The Tillers – The Tillers
SofaBurn Records – 23 March 2018
Their first release in five years, The Tillers line up has now expanded to a four-piece with the addition of fiddler player Joe Macheret. Their self-titled album finds the Cincinnati string band folksters in fine fettle and with a sharply focused political edge and a punky energy to their bluegrassy roots.
Running up their political flag, they’ve not only recorded a surging, banjo-driven cover of Woody Guthrie’s All You Fascists Are Bound To Lose, but Mike Oberst has also added new verses to take in contemporary race hatred. Of their own material, they also channel the Guthrie protest spirit with the traditional-sounding Migrant’s Lament and the nostalgia-infused The General Store Is Burning Down, a slow fiddle waltzer highlight about the passing of an older way of life (as well as the specific loss of the Rabbit Hash General Store where they regularly played), but also his good timing lust for life with the Cajun-tinted The Riverboat Dishwashing Song, the hoe-down bouncing tale of a lad who dreams of being a, well, riverboat dishwasher, until the vessel springs a leak and sinks.
There’s contemporary social commentary to be found too on the bluesier Revolution Row (“ I’ve been told the streets up in heaven are paved with gold. That don’t do me no damn good. Ain’t no sign of heaven in my neighborhood”) and the environmentally-themed Dear Mother, while the shanty-styled Like A Hole In My Head is more introspective in addressing how the demands of life can make you forget the important essentials.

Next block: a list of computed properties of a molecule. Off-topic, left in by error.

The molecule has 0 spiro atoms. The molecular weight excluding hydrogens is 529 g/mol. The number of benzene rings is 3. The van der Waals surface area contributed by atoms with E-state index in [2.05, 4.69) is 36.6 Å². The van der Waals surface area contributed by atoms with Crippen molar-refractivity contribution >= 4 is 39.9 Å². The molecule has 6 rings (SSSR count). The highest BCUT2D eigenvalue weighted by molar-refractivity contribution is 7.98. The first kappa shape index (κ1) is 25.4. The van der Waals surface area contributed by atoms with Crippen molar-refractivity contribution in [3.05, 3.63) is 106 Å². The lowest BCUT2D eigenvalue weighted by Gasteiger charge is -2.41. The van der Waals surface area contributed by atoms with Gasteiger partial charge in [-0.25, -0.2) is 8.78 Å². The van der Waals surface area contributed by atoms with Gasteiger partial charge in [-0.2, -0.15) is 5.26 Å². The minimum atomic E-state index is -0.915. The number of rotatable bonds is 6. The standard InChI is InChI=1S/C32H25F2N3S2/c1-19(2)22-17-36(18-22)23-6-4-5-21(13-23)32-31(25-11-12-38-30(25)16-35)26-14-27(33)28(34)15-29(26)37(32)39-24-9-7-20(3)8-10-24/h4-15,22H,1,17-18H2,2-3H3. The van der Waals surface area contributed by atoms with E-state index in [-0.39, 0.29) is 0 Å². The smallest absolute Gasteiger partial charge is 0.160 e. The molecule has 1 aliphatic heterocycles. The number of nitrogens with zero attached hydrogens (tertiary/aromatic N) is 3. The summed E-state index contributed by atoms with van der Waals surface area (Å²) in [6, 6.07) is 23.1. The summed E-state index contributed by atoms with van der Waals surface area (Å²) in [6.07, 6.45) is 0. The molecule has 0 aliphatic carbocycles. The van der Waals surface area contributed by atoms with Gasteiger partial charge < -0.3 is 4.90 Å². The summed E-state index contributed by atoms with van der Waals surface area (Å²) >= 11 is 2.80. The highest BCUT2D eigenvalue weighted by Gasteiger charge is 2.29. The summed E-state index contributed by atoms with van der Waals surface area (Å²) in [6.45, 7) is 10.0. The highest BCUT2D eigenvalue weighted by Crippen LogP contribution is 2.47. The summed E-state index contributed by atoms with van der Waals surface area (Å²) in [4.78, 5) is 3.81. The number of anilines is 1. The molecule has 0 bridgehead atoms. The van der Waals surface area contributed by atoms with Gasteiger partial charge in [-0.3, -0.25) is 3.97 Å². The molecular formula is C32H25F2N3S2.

Elsewhere, Mona is two-minute banjo flurry train rattling song about some poor bloke who, having to work all hours with his hammer to keep his demanding wife happy, decides to lay on the line to get to heaven and put an end to his troubles, while the album’s bookended with songs about weary travellers looking to head home. The opener’s the rousing dust bowl stomp Weald and The Wild with Macheret’s flying fiddle, the closing track being, in stark contrast and one more conjuring Woody, the stripped back, acoustic strum of Another Postcard, nasally sung with simple but effective banjo and fiddle backing.
Old-school string bands have been seeing something of a revival in recent years, and The Tillers, as demonstrated on this album, are certainly up front leading the charge.
THE TILLERS TOUR DATES
4/12 Louisville, KY – Zanzabar (w/ Pert’ Near Sandstone)
4/13 St. Louis – Off Broadway (w/ Pert’ Near Sandstone)
4/14 Bloomington, IN – The Bishop (w/ Pert’ Near Sandstone)
4/21 Albany, TX – Walk This Earth Fest
5/31-6/1 Bean Blossom, IN – John Hartford Memorial Festival
6/15 Eau Claire, WI – Blue Ox Music Festival
(additional dates to be announced soon)
Photo Credit Michael Wilson